A potential problem of using any absolute CVD risk assessment tool is that the population in which a given score was derived may or may not be appropriate for the population to which it is ultimately applied. Ideally, more cohort studies would be conducted to develop setting-specific risk scores. However, since many developing countries do not have the resources to conduct a representative cohort study and develop their own scores, they have little choice but to use scores that were derived from other (more developed) settings as they have been doing for the last two decades. Certainly, established risk scores from developed regions may over- or underestimate risk in a given population. But if the risk scores rank individuals similarly, a country could choose a risk threshold to identify a certain percentage of its population that it could afford to manage aggressively with medical therapy, while offering life-style interventions for those at lower risk and population-based strategies to reduce the risk in the overall population. This approach would be consistent with previous cost-effectiveness studies that have shown that treatment decisions based on the aggregate effects of multiple risk factors can result in more efficient outcomes compared to treatment guidelines based on single risk factors.[22], [23], [24] In our analysis, there was a high level of agreement among the scores in stratifying individuals into high and low risk categories, which suggests that a non-laboratory-based risk score could reasonably serve the same screening function as more expensive laboratory-based risk scores in resource-poor settings.

The second objective of this study was to assess the risk discrimination performance of each score in an external validation population, which, to our knowledge, has not been evaluated for non-laboratory-based CVD risk scores. We found that all scores in analysis performed well, with c-statistics greater than 0.77. A recent review of risk scores found that only 5 out of 17 external validations of the Framingham and SCORE equations had c-statistics greater than 0.77.[4] Future studies can examine if the sex-specific trends we found are observed in other cohorts. If scores behave similarly in men, attention should be given to the most convenient or least costly scores when updating or creating primary CVD screening guidelines for developing and developed countries. One example of how non-laboratory-based risk scores could be incorporated was proposed in a recent modeling study by Chamnam et al., where simple risk assessment was included as the first stage of a stepwise screening strategy.[25] The differences in risk discrimination between scores in women could be due to differential biological effects for specific risk factors, such as cholesterol (for the differences between the non-laboratory-based and Framingham scores) or diabetes and treatment for hypertension (for the differences between the SCORE functions and all other scores), or these findings could be due to statistical chance (p-value for difference between recent Framingham CVD and non-laboratory-based score = 0.04). More research investigating these sex-specific differences could further explain these findings.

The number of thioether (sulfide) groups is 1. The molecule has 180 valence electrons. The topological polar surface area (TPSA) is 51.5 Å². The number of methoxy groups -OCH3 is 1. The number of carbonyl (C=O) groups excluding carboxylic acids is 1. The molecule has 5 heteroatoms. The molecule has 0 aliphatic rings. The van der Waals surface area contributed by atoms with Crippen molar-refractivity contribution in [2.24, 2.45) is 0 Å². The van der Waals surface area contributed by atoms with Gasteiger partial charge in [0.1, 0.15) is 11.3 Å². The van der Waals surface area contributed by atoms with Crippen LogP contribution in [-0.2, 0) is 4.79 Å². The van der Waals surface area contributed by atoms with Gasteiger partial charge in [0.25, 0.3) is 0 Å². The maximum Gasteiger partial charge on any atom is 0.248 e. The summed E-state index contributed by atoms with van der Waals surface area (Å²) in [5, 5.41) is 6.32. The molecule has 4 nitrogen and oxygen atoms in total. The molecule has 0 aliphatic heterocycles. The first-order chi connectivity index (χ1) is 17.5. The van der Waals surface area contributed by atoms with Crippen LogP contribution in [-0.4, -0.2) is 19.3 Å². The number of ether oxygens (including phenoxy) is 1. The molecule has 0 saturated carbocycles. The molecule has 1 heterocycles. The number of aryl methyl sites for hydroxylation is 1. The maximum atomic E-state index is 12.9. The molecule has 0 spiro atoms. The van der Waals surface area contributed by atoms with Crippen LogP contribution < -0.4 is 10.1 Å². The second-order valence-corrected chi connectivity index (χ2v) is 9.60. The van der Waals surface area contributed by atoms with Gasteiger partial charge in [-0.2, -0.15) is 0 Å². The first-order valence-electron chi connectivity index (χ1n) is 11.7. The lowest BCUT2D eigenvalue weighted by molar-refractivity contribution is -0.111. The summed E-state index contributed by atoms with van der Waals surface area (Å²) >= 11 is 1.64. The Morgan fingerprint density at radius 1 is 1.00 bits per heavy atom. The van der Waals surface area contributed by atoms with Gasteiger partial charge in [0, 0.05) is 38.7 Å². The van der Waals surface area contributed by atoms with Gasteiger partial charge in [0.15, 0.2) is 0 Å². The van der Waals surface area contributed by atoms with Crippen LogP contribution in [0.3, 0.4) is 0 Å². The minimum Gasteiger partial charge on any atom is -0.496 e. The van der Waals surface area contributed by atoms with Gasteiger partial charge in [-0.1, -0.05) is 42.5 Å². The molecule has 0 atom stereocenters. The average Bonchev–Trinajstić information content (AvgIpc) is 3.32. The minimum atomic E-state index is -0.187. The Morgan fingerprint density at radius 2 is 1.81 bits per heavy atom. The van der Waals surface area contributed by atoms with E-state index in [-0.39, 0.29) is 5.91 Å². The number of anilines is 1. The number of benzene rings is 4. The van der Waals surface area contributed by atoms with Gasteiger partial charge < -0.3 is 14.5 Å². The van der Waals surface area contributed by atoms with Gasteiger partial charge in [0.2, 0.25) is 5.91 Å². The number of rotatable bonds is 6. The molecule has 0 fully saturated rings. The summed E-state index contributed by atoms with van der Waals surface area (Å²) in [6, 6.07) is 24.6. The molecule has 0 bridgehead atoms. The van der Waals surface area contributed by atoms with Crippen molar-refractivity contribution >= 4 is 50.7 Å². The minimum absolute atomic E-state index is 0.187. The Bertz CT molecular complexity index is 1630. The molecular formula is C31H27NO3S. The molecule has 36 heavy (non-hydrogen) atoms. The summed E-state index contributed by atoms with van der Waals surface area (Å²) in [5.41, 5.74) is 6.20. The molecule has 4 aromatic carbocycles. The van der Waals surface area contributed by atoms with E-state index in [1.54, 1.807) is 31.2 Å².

A limitation of our analysis was that the follow-up data were restricted to cause-specific mortality outcomes, which prevented the calculation of risk score calibration measures. Although calibration is an important component of risk score assessment, scores are often recalibrated for different settings, a process that does not alter the β-coefficients of the risk scores.[4], [26] Therefore, our findings would not be affected if scores are recalibrated, since rankings of risk are only dependent on risk score β-coefficients. However, as mentioned by Panagiotakos and Stavrinos, recalibration would require representative CVD incidence data, which could be limited depending on the setting.[27]